An evaluation of a 2-day sexually transmitted disease (STD) and HIV and AIDS curriculum for primary care providers is presented which compares large scale continuing medical education (CME) conferences with smaller clinic workshop (CW) models with regard to short-term (2-month) and long-term (10-month) program effects on STD and HIV knowledge, attitudes toward risk assessment, and frequency of both STD diagnosis and STD and HIV risk counseling.
Data from interventions held in San Antonio, Texas (328 CME ; 95 CW) replicate and extend earlier findings from a preliminary intervention, indicating nonsignificant CME-CW differences and dramatic and long-lasting gains from baseline among those with lower knowledge and experience levels preintervention.
Similar program effect magnitudes were found for attitude and practice dimensions at 2 months postintervention, with the strongest consistent short and long-term program effects observed for STD and HIV knowledge among service providers.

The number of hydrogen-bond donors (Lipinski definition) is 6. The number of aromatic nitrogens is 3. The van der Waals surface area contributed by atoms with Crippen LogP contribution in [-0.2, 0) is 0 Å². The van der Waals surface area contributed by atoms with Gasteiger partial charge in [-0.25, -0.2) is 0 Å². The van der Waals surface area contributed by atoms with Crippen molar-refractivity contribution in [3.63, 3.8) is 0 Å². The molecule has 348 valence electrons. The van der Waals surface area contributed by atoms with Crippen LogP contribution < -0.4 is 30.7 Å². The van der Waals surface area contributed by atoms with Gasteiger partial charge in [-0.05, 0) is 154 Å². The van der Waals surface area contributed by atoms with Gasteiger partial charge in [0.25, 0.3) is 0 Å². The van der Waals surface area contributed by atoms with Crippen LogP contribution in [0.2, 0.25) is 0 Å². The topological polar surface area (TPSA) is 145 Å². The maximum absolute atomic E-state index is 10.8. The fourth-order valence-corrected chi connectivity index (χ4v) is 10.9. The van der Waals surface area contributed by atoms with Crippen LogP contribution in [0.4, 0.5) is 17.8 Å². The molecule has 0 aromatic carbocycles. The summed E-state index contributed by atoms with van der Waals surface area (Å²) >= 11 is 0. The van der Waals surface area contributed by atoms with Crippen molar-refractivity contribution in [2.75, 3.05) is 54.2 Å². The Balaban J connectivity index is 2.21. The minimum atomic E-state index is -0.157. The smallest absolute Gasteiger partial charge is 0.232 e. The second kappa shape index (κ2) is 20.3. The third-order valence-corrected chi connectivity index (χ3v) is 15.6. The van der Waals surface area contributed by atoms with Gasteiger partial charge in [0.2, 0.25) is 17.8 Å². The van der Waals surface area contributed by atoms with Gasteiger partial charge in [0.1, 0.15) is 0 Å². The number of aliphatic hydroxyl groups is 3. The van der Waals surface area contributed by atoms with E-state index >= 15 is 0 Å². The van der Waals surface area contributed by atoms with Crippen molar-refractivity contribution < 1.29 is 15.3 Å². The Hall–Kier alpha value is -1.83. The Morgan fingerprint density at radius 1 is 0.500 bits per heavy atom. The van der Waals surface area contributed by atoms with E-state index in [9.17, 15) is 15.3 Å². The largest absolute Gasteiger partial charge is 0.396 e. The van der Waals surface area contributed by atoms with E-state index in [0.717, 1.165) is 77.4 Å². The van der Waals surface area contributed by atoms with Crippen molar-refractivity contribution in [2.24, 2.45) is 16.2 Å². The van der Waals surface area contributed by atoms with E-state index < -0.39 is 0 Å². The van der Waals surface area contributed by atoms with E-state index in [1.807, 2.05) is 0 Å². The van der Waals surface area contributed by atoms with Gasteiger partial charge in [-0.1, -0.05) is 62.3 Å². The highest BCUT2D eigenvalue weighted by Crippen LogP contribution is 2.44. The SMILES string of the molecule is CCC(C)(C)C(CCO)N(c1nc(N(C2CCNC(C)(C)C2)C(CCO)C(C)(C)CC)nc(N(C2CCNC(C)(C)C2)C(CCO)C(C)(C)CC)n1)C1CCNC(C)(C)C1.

Mots-clés Pascal : SIDA, Virose, Infection, Maladie sexuellement transmissible, Programme sanitaire, Education santé, Prévention, Connaissance, Court terme, Long terme, Comportement, Evaluation, Homme, Etats Unis, Amérique du Nord, Amérique, Etude comparative, Immunopathologie, Immunodéficit
Mots-clés Pascal anglais : AIDS, Viral disease, Infection, Sexually transmitted disease, Sanitary program, Health education, Prevention, Knowledge, Short term, Long term, Behavior, Evaluation, Human, United States, North America, America, Comparative study, Immunopathology, Immune deficiency
Notice produite par :
Inist-CNRS - Institut de l'Information Scientifique et Technique
Cote : 98-0512023
Code Inist : 002B05C02D. Création : 23/03/1999.